Tobacco—We all know that smoking is harmful to our bodies and that we should not smoke cigarettes. But whether or not the pregnant woman inhales, nicotine is still passed into her bloodstream and then into the baby’s. We said before that the placenta acts as the fetus’ lungs and if nicotine is passed through, it speeds up the fetal heart and interrupts the baby’s respiratory movements. Smoking reduces the amount of oxygen available to the fetus, which could slow tissue growth. Mothers who smoke bear babies who weigh less than mothers who do not smoke. Smoking after the fourth month of pregnancy is a major cause of prematurity and the birth of underweight babies. Smoking can also increase the chances of bleeding during pregnancy, miscarriage, premature rupture of the membranes, hemorrhage before or early in labor, hemorrhage after delivery, congenital abnormality, stillbirth, and death of the baby in the week following delivery. The more a woman smokes, the more likely these things are to happen. It would be very wise if the pregnant woman would stop smoking as soon as she found out she was pregnant.
Caffeine—How caffeine affects unborn children is still controversial. Caffeine is a stimulant which acts upon the nervous system. It effects adults depending on the dose and the tolerance the adult body has built up from the drug. Doctors suspect caffeine creates changes in the fetal heartbeat and other functions. Tests done with animals have indicated that caffeine can cause deformities in skeletal and bone development. Women who are pregnant are encouraged to limit the amount of caffeine.
Aspirin—Most of us forget that aspirin is a potent drug since it is so widely used and easy to obtain. If a pregnant woman has a headache she should try to get rid of it by resting instead of taking an aspirin. Studies with animals show aspirin may interfere with blood clotting in the fetus with potential for brain damage. Regular aspirin takers had an increased incidence of anemia, excessive bleeding before birth and after, longer pregnancies, and a higher frequency of complicated deliveries. Aspirin or drugs containing aspirin are best avoided in pregnancy, especially during the second half.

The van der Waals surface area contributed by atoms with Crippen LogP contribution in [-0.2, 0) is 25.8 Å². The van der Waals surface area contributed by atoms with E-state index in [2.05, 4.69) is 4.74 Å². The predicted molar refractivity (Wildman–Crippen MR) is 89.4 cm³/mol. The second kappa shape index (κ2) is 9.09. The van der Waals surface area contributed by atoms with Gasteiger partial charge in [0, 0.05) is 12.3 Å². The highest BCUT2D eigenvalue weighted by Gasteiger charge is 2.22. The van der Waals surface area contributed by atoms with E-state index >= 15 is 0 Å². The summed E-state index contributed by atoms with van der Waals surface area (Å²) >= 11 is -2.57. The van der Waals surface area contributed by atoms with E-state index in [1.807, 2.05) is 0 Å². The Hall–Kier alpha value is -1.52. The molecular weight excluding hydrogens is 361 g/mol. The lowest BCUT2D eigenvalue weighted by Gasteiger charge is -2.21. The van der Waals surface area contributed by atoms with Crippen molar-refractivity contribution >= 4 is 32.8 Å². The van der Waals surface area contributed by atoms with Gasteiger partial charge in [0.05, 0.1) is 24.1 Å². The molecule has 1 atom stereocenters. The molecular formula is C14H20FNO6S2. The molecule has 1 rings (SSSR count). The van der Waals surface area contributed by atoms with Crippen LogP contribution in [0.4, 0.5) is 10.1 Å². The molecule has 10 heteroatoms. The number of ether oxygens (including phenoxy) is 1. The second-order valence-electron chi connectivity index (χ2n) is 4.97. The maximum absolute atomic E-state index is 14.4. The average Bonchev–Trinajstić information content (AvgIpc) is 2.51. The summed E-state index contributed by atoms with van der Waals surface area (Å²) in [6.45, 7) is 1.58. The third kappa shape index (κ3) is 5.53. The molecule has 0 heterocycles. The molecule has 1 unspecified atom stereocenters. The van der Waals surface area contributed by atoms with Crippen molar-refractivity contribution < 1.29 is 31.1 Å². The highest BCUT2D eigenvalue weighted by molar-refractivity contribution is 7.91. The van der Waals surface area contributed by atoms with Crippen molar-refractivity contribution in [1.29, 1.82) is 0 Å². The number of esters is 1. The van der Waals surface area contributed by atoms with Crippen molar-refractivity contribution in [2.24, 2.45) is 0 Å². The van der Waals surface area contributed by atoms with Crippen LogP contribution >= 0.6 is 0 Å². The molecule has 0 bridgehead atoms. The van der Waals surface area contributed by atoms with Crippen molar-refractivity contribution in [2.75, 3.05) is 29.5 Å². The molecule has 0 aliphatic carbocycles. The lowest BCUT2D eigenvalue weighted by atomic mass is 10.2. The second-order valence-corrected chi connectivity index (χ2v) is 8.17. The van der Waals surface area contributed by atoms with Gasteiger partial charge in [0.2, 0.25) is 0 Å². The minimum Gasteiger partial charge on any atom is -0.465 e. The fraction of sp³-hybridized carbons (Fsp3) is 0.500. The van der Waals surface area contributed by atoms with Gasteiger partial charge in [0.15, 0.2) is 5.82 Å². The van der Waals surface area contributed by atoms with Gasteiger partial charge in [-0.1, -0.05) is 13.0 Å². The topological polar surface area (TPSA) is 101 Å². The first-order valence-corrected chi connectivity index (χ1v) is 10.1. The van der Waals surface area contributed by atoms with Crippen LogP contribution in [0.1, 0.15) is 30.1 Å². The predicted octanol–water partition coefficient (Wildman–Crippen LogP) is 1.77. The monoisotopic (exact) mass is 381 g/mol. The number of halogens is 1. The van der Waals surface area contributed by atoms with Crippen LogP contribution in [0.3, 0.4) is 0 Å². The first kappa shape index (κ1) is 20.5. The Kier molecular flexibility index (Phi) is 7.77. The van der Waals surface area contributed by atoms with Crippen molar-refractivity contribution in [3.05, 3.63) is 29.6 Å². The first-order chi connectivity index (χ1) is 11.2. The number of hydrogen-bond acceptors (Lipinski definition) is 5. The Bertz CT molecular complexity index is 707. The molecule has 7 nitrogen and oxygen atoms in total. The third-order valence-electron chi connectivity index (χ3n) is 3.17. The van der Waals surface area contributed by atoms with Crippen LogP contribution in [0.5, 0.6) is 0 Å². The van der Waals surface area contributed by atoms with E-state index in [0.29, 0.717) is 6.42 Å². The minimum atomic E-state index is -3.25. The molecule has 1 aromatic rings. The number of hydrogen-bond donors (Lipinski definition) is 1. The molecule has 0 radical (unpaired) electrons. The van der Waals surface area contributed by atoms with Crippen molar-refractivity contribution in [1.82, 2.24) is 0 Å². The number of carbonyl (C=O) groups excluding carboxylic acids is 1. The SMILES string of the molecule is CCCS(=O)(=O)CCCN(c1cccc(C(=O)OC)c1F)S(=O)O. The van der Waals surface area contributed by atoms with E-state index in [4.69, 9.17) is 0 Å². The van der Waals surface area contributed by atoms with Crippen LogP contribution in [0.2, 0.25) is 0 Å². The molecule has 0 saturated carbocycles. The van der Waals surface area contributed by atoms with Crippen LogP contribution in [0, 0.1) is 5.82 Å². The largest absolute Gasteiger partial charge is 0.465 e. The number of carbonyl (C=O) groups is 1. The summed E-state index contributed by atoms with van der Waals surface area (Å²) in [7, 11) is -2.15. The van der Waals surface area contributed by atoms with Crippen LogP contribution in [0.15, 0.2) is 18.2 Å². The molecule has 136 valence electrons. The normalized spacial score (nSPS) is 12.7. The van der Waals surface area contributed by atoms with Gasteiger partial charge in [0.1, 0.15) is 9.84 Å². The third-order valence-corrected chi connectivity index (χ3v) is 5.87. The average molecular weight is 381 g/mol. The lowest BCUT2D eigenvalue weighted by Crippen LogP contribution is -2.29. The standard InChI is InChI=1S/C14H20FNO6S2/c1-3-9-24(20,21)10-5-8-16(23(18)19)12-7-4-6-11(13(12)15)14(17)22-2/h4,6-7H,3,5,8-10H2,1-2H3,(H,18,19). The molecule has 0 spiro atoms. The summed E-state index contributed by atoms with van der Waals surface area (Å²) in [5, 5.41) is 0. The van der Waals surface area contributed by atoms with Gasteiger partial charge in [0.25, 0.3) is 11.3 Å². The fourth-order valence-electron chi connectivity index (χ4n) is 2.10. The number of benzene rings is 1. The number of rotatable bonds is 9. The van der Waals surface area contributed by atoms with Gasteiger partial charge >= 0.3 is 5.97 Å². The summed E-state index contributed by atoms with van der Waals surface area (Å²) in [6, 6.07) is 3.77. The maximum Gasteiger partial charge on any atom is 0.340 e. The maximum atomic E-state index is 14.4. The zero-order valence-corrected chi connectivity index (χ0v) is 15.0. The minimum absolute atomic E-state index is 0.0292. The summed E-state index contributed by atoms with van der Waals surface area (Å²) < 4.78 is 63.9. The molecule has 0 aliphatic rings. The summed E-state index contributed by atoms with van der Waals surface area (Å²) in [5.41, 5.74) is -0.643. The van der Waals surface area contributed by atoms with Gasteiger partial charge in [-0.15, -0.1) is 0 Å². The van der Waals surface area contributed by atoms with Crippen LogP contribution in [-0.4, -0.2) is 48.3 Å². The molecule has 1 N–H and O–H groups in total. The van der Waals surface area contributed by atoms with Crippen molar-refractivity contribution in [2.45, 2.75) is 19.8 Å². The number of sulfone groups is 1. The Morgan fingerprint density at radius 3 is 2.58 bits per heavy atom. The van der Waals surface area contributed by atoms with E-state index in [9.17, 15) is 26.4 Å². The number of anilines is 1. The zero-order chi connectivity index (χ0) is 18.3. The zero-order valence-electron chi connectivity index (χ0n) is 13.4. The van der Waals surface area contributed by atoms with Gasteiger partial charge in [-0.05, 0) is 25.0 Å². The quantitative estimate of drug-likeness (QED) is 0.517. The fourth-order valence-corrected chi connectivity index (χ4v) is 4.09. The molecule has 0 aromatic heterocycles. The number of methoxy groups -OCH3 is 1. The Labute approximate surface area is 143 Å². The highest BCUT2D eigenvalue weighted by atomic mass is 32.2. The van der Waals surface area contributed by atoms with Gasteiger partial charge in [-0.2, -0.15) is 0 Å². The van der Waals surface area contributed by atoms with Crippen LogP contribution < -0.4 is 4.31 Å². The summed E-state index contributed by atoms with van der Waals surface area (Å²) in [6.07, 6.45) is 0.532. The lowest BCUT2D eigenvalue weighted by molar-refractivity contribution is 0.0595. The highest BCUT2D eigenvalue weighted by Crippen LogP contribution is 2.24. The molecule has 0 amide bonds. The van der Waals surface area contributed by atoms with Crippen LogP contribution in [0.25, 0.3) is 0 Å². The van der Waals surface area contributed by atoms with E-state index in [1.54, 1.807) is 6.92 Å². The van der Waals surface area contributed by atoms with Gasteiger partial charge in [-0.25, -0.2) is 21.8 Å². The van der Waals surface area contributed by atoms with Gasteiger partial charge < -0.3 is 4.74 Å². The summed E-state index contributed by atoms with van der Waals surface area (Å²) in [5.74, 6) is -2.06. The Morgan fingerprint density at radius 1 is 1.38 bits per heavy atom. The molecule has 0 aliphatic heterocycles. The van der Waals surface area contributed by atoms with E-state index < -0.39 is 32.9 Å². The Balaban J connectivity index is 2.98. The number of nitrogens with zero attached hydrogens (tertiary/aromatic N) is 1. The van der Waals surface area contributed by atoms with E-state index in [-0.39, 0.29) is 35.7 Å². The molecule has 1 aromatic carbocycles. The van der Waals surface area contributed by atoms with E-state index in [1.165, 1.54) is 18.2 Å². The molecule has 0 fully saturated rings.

Barbiturates and Amphetamines—Other drugs that fall in this area are tranquilizers, sleeping pills, diet pills, stimulants, antihistamines, Valium and others. The baby is doped along with the mother if she takes these drugs. The baby may be addicted and have to go through withdrawal. These drugs can trigger miscarriage and premature births. With barbiturates, the baby may have tremors, restlessness, and irritability and amphetamines may cause birth defects. If these drugs need to be taken, it should only be with strict doctor’s supervision. A drug we do know to cause a very high frequency of birth defects is thalidomide. The drug was used as a tranquilizer. It caused deformities of the arms and legs in the children of virtually every mother who took the tranquilizer during her first trimester. Some of the children were also found to have defects of the heart, eyes, intestines, ears, and kidneys. Thalidomide is no longer prescribed.